As lawmakers begin falling ill from coronavirus, Congress may move to remote work
Congressional leaders could shut the Capitol down and move operations online as coronavirus spreads through the once-crowded, close-talking halls of Congress, leaving two House members infected so far and many more in quarantine.
Proposals are swiftly being drafted to have lawmakers patch in for votes and debate from afar, raising a question Washington has pondered over the years but never before so directly confronted: Is a virtual Congress possible?
“It’s time for us to turn to this,” said Sen. Rob Portman (R-Ohio), speaking on the Senate floor Thursday after unveiling a bipartisan resolution to allow for remote voting.
“We have the ability to do it in a secure way, an encrypted way, in a way that would protect the fundamental right to vote, and I think it’s important we move forward.”
At least 50 other lawmakers are also pushing a work-from-home Congress.
Congressional leaders who only days ago were trying to quiet such talk are fast adjusting to the reality that it may be the only way Congress can function as the pandemic continues to grow in the United States — and inside the Capitol’s hearing rooms, offices and chambers.
Under House Speaker Nancy Pelosi’s direction, two House committee chairs are investigating how remote voting would work — a shift for the speaker, who opposed the idea as recently as last week.
House Majority Leader Steny Hoyer (D-Md.) wrote in a letter to lawmakers that he expects “that the House will adjust our voting procedures in order to follow the CDC’s recommendations. No decisions have been made on exactly what these changes will be, but we will be discussing all options.”
He then advised lawmakers not to return to the Capitol as scheduled, but to wait until the time comes to vote on the next round of emergency economic legislation in response to the coronavirus crisis — a schedule shift he said was driven by public health concerns.
The Capitol is a potential breeding ground for the COVID-19 illness, a place where hundreds of politicians — many of them elderly — congregate with staffers, journalists and lobbyists, all in close proximity, with little regard for the social-distancing rules public health officials are imploring Americans to follow. There were already a dozen lawmakers in quarantine by late this week.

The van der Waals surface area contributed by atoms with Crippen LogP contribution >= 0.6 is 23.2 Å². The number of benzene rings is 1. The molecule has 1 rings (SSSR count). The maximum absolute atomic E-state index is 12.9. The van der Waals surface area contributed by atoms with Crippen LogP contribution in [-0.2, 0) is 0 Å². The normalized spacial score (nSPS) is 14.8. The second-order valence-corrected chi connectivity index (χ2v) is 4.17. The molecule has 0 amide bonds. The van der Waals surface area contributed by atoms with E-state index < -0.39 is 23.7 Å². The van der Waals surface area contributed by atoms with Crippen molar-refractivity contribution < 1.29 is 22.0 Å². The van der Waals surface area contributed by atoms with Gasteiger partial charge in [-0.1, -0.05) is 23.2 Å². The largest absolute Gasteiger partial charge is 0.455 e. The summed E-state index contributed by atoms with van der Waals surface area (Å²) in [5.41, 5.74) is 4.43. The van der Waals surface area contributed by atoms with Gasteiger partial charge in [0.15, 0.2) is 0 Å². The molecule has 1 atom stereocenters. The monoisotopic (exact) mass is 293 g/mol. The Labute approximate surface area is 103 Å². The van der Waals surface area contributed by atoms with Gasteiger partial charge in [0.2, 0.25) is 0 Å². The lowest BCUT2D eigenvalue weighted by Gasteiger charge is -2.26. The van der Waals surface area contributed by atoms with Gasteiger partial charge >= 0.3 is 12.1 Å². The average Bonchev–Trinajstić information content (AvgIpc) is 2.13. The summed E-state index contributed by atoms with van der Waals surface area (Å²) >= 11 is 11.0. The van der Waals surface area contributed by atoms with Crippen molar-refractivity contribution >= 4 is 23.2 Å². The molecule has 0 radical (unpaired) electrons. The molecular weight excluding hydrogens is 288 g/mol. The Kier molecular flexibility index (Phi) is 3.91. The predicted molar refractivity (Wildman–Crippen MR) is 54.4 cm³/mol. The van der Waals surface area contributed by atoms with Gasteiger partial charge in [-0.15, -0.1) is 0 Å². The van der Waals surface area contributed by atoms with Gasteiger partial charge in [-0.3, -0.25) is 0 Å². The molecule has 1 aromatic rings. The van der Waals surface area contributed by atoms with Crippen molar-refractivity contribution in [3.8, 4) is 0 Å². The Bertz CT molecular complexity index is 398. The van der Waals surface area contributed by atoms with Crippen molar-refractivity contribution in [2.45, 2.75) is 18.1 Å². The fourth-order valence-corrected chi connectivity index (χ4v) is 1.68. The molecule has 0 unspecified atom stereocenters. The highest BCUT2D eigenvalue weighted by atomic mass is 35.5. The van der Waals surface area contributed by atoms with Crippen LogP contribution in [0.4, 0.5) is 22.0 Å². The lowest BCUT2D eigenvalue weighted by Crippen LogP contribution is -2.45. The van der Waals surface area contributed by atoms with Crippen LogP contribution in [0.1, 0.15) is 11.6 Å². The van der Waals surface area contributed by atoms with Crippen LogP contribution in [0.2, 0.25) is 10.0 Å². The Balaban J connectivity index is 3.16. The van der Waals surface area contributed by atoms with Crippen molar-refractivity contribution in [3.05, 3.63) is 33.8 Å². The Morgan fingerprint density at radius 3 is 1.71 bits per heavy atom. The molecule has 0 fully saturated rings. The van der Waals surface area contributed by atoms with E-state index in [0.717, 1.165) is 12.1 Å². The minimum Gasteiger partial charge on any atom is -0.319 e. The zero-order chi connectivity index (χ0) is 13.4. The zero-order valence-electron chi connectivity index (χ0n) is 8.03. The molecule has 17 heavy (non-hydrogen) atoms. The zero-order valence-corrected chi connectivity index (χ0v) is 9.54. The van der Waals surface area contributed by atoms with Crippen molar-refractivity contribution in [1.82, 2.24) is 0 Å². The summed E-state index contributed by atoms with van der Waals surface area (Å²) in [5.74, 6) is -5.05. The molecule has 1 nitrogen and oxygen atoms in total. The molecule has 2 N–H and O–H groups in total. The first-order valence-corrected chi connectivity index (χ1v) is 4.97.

It is also a building full of traditionalists, and some lawmakers continued to resist even the thought of telecommuting as other major institutions shuttered to protect the public health.
The Capitol doesn’t have a contingency playbook to draw from. An exhaustive effort to put one in place after Sept. 11, 2001, barely got off the ground. Senate Majority Leader Mitch McConnell (R-Ky.) has been opposed to any rule changes that would allow remote voting.
“This has been a 20-year struggle to get some movement in an institution that is so inertia bound,” said Norman Ornstein, a scholar at the American Enterprise Institute who helped create the Continuity of Government Commission after the 9/11 terrorist attacks.
“It became clear to me it would require some catastrophe putting us on the brink of constitutional crisis to force action.”
That moment has arrived, Ornstein said.
The coronavirus threatens to leave enough lawmakers sick or quarantined that a virtual Legislature would probably be more durable than one that tried to keep meeting in person. In Georgia, the entire state Legislature has been urged into quarantine after a state senator tested positive there.